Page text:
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Lower Gas Prices, Faster Economy Float Boating Industry

Larry Coleman, a salesman with Trudeau's Marine, talks to Bill Floren and Kimberly Abramski at the 55th Annual Portland Boat Show on Jan. 7 in Oregon. Lower fuel costs are projected to boost boat sales this year.

The Great Recession and high oil prices hit the boat industry hard, knocking down sales. Now, with hiring up and fuel prices down, the boat industry is expecting a rebound. And enthusiasts are crowding into boat shows around the country.

Thom Dammrich, president of the National Marine Manufacturers Association, says that any extra money in boaters' pockets is good for business. In fact, his organization is forecasting up to 5 percent higher sales for new powerboats this year.

"We didn't actually even factor the lower oil prices when we made these projections. But I think that certainly they will provide a significant tailwind," Dammrich says.

There are ripples of that enthusiasm at the Mid-America Boat Show in Cleveland, where sea shanties played from speakers in one corner of the convention hall.

The overwhelming majority of watercraft in Cleveland are powerboats — yachts, fishing boats, pontoon boats — and many people here are already boat owners.

Bob and Nancy Chizmar have been boating up and down the Great Lakes for 38 years. Bob says they have changed their habits over time.

"We don't go out and just ride around like we used to," Bob Chizmar says. "Our boat burns maybe 25 gallons an hour."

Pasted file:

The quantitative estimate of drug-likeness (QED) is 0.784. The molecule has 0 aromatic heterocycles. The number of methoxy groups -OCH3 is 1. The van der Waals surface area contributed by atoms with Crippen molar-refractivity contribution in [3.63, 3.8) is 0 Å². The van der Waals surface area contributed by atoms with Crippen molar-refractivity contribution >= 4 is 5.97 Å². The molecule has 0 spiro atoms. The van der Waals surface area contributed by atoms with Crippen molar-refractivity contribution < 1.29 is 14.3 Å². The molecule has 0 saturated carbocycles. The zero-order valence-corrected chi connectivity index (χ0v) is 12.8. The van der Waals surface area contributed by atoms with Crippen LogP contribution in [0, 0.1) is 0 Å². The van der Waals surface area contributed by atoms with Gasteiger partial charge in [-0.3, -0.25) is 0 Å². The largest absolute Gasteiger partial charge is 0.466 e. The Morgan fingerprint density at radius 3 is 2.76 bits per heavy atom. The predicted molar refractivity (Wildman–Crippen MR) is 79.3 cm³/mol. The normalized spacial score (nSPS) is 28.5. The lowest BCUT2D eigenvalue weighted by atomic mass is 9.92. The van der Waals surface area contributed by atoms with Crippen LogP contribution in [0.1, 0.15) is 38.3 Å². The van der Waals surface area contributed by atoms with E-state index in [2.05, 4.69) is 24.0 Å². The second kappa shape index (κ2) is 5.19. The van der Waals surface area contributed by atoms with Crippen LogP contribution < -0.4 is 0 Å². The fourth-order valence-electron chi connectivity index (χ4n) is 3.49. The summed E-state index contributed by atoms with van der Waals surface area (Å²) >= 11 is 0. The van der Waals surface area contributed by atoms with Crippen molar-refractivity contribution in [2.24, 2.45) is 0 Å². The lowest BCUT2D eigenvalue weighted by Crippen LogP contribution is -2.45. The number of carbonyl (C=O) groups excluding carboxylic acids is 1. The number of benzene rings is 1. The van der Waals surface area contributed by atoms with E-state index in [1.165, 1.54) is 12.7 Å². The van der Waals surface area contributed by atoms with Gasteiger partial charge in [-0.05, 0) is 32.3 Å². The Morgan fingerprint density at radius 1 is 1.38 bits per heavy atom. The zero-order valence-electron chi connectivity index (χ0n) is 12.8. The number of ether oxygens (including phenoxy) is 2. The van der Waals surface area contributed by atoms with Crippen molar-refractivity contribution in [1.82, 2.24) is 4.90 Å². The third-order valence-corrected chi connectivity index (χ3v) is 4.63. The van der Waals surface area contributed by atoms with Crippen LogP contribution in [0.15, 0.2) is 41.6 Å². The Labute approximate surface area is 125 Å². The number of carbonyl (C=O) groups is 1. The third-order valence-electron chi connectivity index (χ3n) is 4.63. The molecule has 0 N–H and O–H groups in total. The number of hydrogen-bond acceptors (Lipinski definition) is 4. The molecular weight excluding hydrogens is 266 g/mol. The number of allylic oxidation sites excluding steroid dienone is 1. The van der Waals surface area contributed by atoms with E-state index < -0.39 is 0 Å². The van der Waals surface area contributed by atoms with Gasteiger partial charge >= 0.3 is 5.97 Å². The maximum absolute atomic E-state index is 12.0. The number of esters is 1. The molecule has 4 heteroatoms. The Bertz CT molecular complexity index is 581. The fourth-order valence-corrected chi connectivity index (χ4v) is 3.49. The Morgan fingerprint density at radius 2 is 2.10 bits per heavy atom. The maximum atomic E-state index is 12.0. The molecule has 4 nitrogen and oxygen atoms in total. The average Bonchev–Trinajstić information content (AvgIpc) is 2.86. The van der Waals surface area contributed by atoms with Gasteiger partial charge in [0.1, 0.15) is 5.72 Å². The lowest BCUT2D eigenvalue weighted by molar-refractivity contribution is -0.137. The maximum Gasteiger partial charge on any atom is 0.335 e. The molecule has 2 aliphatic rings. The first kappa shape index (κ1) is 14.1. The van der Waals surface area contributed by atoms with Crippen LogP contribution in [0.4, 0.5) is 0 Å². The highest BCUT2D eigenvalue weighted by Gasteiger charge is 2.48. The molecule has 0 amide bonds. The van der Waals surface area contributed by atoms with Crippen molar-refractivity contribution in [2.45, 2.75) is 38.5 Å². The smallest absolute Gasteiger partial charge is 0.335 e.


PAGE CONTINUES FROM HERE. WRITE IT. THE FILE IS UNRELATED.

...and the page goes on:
Gas in the Cleveland area is going for about $2 a gallon, down 40 percent from a year ago. And if those prices don't take off again, Nancy Chizmar says, she might consider another adventure.

"If it stayed this low, we'd probably do a last hurrah and take a nice, long trip," she says. "We've been to Niagara Falls, by boat."

Boat owner Eric Booker served lobster bisque to convention-goers. Booker is hopeful that a positive year for boating means more customers at his restaurant in Put-in-Bay, a popular island vacation spot on Lake Erie.

"People usually have X amount of money budgeted for their boating season. If they can make five trips on that budget, maybe this year they can make seven trips on that same budget," Booker says.

Salespeople in other parts of the industry are gearing up to ride that wave, too.

Jeff Klein, who sells boat lifts, says sales have recovered in the past few years. He sees low gas prices opening up a chance for even more business.

Boaters will "be out on the water a lot more," Klein says. "And consequently they'll be using their boat lifts more, and they'll be breaking and replacing them with new ones, so, we look forward to it."

But it typically costs more to fill up at a marina than at a gas station, and boaters say they're waiting to see how much they'll have to pay for that marina fuel this season.

Boater Jerrold Saxton says he's not convinced prices will stay low, but he accepts that boating is an expensive hobby.

"Someone told me the definition of a boat is a hole in the water that you pour more money into. And it's true. It's going to be expensive if you're a power boater," Saxton says.

But if low fuel prices hold out, boaters here are hoping that hole of money will be shallower by the time the Lake Erie ice melts.

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